Despite his appearance of eternal clueless and rebellious youth, Elvis Costello is already a sexagenarian with four decades of road behind his back and so many immense songs that we could not reproach him for the announcement that he had put an end to his discography production. But last night the good news accumulated: the third edition of Nights of the Botanist began to walk in the Complutense, more promising than any other; Costello was planted before 3,600 souls with his The Imposters, which is a huge band; and now it turns out that he will give us new songs in the fall, and he does not know a bad record. The good prospects were clouded with the devastated voice of our protagonist, who dared to face very complex compositions (the fabulous God give me strenght, which did not fit into the forecasts) in which the emotion resolved a bitter battle with its obvious difficulties in front of the microphone.

He had entertained the wait the carioca Seu Jorge - quirky character and owner of a beautiful voice of baritone - with his heterogeneous readings in Portuguese by David Bowie, those he recorded for the Wes Anderson movie The life aquatic and had never approached us before here . And Elvis delayed us until 10:32 PM, when the night had already taken over the longest day. But no one in the Botanic seemed to be watching the clock: released from record releases, the British boss could relate to new wave successes and personal weaknesses of a catalog as amazing as almost untouchable.

In addition to the singing voice, Costello exercises as the only guitarist on stage. These are the advantages of accumulating many hours of flight and surrounding yourself with beasts such as keyboardist Steve Nieve, always full of imagination. The sound strangely floated, something jumbled and raked in decibels, and some less usual piece (Shabby doll) was already inaccurate tuning. But the first big moment of summer came with the desolate Tears before bedtime, where the backing of the two black chorus accentuated the depth of the sentimental bump.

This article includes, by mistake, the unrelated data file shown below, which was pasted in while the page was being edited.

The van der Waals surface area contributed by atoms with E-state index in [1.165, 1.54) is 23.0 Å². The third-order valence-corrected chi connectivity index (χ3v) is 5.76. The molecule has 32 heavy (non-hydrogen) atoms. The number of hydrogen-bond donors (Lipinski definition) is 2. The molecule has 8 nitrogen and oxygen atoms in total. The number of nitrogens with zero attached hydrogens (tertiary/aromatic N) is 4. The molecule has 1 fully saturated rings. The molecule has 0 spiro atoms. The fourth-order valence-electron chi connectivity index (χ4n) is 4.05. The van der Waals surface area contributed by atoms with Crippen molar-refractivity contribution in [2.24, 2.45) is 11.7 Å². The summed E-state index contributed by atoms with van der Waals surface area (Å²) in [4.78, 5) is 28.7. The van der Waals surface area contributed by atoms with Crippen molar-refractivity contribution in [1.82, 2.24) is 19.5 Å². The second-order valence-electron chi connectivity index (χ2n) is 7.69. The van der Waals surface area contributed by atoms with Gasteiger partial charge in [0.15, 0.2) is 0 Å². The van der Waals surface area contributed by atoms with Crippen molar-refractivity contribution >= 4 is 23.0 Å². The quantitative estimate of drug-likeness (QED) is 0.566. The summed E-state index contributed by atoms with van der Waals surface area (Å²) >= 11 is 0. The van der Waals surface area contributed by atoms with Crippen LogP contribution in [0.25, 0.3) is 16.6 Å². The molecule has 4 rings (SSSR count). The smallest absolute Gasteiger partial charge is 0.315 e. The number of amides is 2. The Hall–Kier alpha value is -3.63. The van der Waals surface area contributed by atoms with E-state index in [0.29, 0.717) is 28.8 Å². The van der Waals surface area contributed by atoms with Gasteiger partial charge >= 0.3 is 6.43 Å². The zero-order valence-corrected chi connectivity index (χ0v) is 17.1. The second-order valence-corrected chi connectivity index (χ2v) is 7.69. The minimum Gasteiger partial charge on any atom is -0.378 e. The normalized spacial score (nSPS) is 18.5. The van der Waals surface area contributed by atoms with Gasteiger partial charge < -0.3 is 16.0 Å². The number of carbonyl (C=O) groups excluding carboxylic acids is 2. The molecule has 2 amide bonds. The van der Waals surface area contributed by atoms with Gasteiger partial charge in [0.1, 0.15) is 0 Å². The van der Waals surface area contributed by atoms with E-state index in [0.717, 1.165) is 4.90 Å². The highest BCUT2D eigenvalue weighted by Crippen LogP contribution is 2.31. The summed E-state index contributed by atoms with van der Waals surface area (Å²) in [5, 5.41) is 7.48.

The panorama blurred from watching the detectives, a classic that does not run out of the fuse but with which the good of Declan MacManus seemed to choke unexpectedly. And the troubles with his imprecise throat we corroborate them in You should not look at me that way, an ambrosia of crooner that we live more worried about the acute notes that for the joyful excellence of his writing.

The best thing about a man with so much repertoire and resources is that he neither complains nor avoids challenges. The false end of Pump it up was a feast and a goodbye farewell, barely prolonged for a minute, hiding a good batch of encores. Inaugurated with Alison in naked reading (guitar, voice and

In a situation of haste, Costello's problem is that he lacks simple songs and can not avoid the labyrinths of his scores. The sound had improved a lot and our man shied away with Accidents will happen and She, where inaccuracies could deal with tons of pride. But Adieu Paris, seated at the grand piano, turned into raw collective suffering.

The second half of the night, which in the repertoire sheet comprised 13 pieces, was reduced to seven and included a tribute to Allen Toussaint ("a good friend who left us precisely in this city") that did not appear in the script either. The end was what was planned, that (What's so funny about) Peace, love and understanding provided by Nick Lowe, but the enthusiasm in the garden could not be as much as any forecast would have indicated. Much merit for a bad night; a bittersweet balance.

In his fascinating autobiography, Unfaithful Music and Invisible Ink, Elvis ventured his scant monarchical adherence with a delicious phrase: "In my house it did not always seem like a good idea for God to save the queen." We, after last night, we can always pray to the heavens to keep him many years. And, please, to your

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Last edited by sweetest punch on Fri Jun 22, 2018 3:41 pm, edited 1 time in total.
Since you put me down, it seems i've been very gloomy. You may laugh but pretty girls look right through me.

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Re: Elvis and The Imposters, Madrid (Spain), June 21, 2018

Postby And No Coffee Table » Fri Jun 22, 2018 3:20 pm

sweetest punch wrote:It is even more noticeable when he strips naked, as he does at the most magical moment of the evening.

It must have been quite a show.

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Re: Elvis and The Imposters, Madrid (Spain), June 21, 2018

Postby verbal gymnastics » Fri Jun 22, 2018 4:39 pm

:lol:

Strip time...
international laughing stock...